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, 11 (12), e6417

Seasonal Incidence of Community-acquired Pneumonia: A Retrospective Study in a Tertiary Care Hospital in Kathmandu, Nepal

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Seasonal Incidence of Community-acquired Pneumonia: A Retrospective Study in a Tertiary Care Hospital in Kathmandu, Nepal

Mohammed Ainnul Haque. Cureus.

Abstract

Introduction Community-acquired pneumonia (CAP) is the major cause of death in adult and elderly persons with a variety of presentations. Seasonal variation in the incidence of the disease is essential for clinicians and epidemiologists who deal with such diseases. The study was aimed at analysing the clinical profile and outcomes of community-acquired pneumonia during different seasons of the year in a tertiary care hospital, Manmohan Memorial Teaching Hospital (MMTH), of Kathmandu, Nepal. Method The aetiology and clinical profile of 378 patients with CAP who were admitted to MMTH over a period of one year were taken into account in this retrospective cross-sectional hospital-based study. Data were retrieved from the hospital medical records section and the Department of Pathology. All patients with a primary diagnosis of CAP admitted to the hospital were included in the study. Monthly and seasonal trends, aetiology, comorbidities, and mortality rates were analysed. Results Of 378 patients with CAP, 160 patients (42.3%) had associated chronic obstructive pulmonary disease (COPD), 92 patients (24.3%) had hypertension (HTN), 59 patients (15.6%) had diabetes, 12 patients (3.1%) had active pulmonary tuberculosis, seven patients (1.85%) had kidney disease, and the remaining 48 patients (12.6%) had only CAP. Seasonal variation of CAP was noted in 131 patients (35%) in the winter, 98 (26%) in autumn, 86 (23%) in spring, and 63 patients (16%) in summer seasons. None of the patients were vaccinated against influenza and pneumococcus. The most common organism isolated in CAP was Acinetobacter calcoaceticus baumannii (ACB) complex (4.7%), which was more distinguished in the winter season. The second most isolated organism was Pseudomonas aeruginosa (2.6%). The most common clinical presentation was fever (63%), followed by cough (47%) and shortness of breath (47%). Sputum culture was found to be positive in 51 cases (13.4%). Among 378 patients, 78 patients (20.6%) received treatment in the Intensive Care Unit (ICU) and the rest of the patients received treatment in the general medical ward. The mortality rate was found to be 6.6%. Conclusion An incidence of sputum-positive CAP was found in 51 cases (13.4%). The most common organism was ACB complex, followed by Pseudomonas aeruginosa, which were sensitive to polymyxins. Both of them were predominant in the winter and spring.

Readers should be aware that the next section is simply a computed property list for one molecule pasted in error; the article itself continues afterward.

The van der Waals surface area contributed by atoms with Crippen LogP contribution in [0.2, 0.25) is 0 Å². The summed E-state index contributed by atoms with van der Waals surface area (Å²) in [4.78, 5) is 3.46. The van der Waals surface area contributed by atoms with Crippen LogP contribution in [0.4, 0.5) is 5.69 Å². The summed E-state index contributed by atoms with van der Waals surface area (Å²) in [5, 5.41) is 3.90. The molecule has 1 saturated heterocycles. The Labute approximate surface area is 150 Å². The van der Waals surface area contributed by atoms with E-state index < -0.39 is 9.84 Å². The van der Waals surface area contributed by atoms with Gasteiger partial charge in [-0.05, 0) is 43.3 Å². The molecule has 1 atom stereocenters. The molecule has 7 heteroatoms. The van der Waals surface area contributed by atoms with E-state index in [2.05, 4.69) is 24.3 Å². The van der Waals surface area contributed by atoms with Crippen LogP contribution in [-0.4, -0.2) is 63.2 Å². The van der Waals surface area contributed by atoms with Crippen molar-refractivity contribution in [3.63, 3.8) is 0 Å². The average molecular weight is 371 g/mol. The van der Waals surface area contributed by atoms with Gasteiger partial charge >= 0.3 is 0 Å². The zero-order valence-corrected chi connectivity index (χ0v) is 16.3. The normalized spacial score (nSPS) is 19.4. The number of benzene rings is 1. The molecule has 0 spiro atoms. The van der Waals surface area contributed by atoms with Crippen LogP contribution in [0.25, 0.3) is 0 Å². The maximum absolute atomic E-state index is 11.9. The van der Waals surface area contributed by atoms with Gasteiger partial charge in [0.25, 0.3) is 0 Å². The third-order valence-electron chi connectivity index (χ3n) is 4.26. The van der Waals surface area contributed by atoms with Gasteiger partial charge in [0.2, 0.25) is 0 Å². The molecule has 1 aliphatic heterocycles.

Keywords: acinetobacter calcoaceticus baumanii (acb) complex; aetiology; community-acquired pneumonia; nepal; season.

Conflict of interest statement

The authors have declared that no competing interests exist.

Figures

Figure 1
Figure 1. Seasonal distribution of community-acquired pneumonia (CAP) by season
Figure 2
Figure 2. Seasonal distribution of community-acquired pneumonia (CAP) every month of the year studied (2018 - 2019)
Figure 3
Figure 3. Growth pattern of organisms in sputum culture in patients with community-acquired pneumonia (CAP)
ACB: Acinetobacter calcoaceticus-baumannii; E. coli: Escherichia coli
Figure 4
Figure 4. Illustrated comorbid disease associated with community-acquired pneumonia (CAP)

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